What is being a Christian all about? Sometimes even Christians imagine that being a Christian means to have a certain ideology which contains a political or social agenda that would solve the country’s problems. Others consider Christianity the best way to attain Your Best Life Now as if believing certain Christian-like truths will make them more successful, more popular and give them more control over their lives. Some think that being a Christian gives them an intellectual upper-hand that they can enjoy because it makes them feel smarter than everyone else. While others find Christianity as the pathway to financial independence and wealth so that they don’t have to ever rely on anyone else.
But the Scriptures teach a different substance and meaning of the Christian Life that does not consist in a political agenda, an economic solution, nor does it impart a pathway to success, popularity or financial independence. And it certainly is not the way to put you more in control of your life or to give you power over others. So then what does it mean to be a Christian? Being a Christian is about an ongoing intimate encounter with The Risen Savior who will progressively intertwine your heart with His so that you love what He Loves and grieve over what grieves Him. Jesus Christ is about making “little Christs” (Christians) whose hearts are so captured by the grace of the gospel that Christ becomes their who? what? where? when? and why? For Jesus the meaning of being a Christian is that He would become your identity, significance, destination, direction, and motivation. He becomes your Everything.
So if you’re looking for Peace with the Righteous Judge of the Universe, if you want to be washed of your guilt, and given a new identity to replace your shame, if you’re willing to live dependently passing the control of your life to another, and if you want to live forever in the full enjoyment of God for all eternity, then Christianity is for you!
Do we sometimes get caught up in placing our hope in our conservative or liberal way of looking at Theology, the Bible, Politics and the World and miss the main thing? I think sometimes we place our too much faith in our ideological lenses which influence our vision, magnify some issues over others and curb our fears (whatever they may be). We can talk too much about “being conservative” or “being liberal” or even “being moderate” that we sometimes fail to come back to a sincere and pure devotion to Christ. What has me thinking about this today is my study of a righteous and devout man from Jerusalem named Simeon who was waiting for God to console Israel’s sorrows and met a six-week old Baby Jesus, as he was promised, before he died.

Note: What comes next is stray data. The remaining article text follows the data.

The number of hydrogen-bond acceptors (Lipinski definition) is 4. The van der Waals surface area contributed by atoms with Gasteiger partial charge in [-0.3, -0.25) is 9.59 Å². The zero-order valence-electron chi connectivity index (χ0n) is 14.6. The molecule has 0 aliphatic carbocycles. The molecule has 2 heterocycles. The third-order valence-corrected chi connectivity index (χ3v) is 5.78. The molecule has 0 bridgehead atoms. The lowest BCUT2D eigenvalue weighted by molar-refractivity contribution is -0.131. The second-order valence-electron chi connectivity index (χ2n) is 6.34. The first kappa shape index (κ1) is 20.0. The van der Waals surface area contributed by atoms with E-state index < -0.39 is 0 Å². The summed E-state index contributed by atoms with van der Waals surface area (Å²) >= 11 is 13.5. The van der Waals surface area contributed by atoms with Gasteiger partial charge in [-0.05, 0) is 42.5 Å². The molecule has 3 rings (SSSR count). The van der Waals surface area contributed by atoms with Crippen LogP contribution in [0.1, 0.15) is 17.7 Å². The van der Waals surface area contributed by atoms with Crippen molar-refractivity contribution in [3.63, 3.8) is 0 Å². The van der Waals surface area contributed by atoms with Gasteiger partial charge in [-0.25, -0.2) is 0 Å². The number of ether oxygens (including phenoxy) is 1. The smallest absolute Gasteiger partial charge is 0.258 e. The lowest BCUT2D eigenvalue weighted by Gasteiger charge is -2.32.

Simeon was part of a group of people called “The Quiet in the Land” who had a unique way of viewing the Coming of the Kingdom of God. Unlike the Pharisees (the conservatives or “religious right” of the day) who believed if Israel would only keep the Law perfectly for one day the Kingdom would come. And unlike the Sadducees (the liberals or progressives of the day) who were not so much interested in the kingdom as they were motivated by influencing public policy so that they might retain their wealth and political influence. “The quiet in the land” (neither conservative or liberals) thought of the Kingdom in terms of quiet devotion to God through prayer and patience. Through spiritual eyes they saw the depth of Israel’s lost state and spiritual sadness and knew that only the Lord’s Messiah could bring them deep happiness. Only a small number of these folks are known to us namely: Simeon, Anna, Zechariah, Elizabeth, John the baptist, Mary, Joseph and perhaps their families.
So while nearly the whole nation of Israel was unbelieving and even irreligious (much like today) and the religious denominations were either morally self-righteous or politically self-righteous (no wonder they rejected him) there remained a small remnant of sincere followers of Yahweh whose hope was simply placed in the coming of the King to establish His Kingdom. We can learn a lot from Simeon, a righteous and devout man of no reputation, a societal oddball, neither “a liberal” nor “a conservative” but one who was waiting for the consolation of Israel with sincere and pure devotion to Christ.
Paul’s admonition in 1 Corinthians 11:3 strikes my heart today, “But I am afraid that just as Eve was deceived by the serpent’s cunning, your minds may somehow be led astray from your sincere and pure devotion to Christ.” Let’s not be led astray from devotion to Christ even by our well-intentioned religious and political orientations.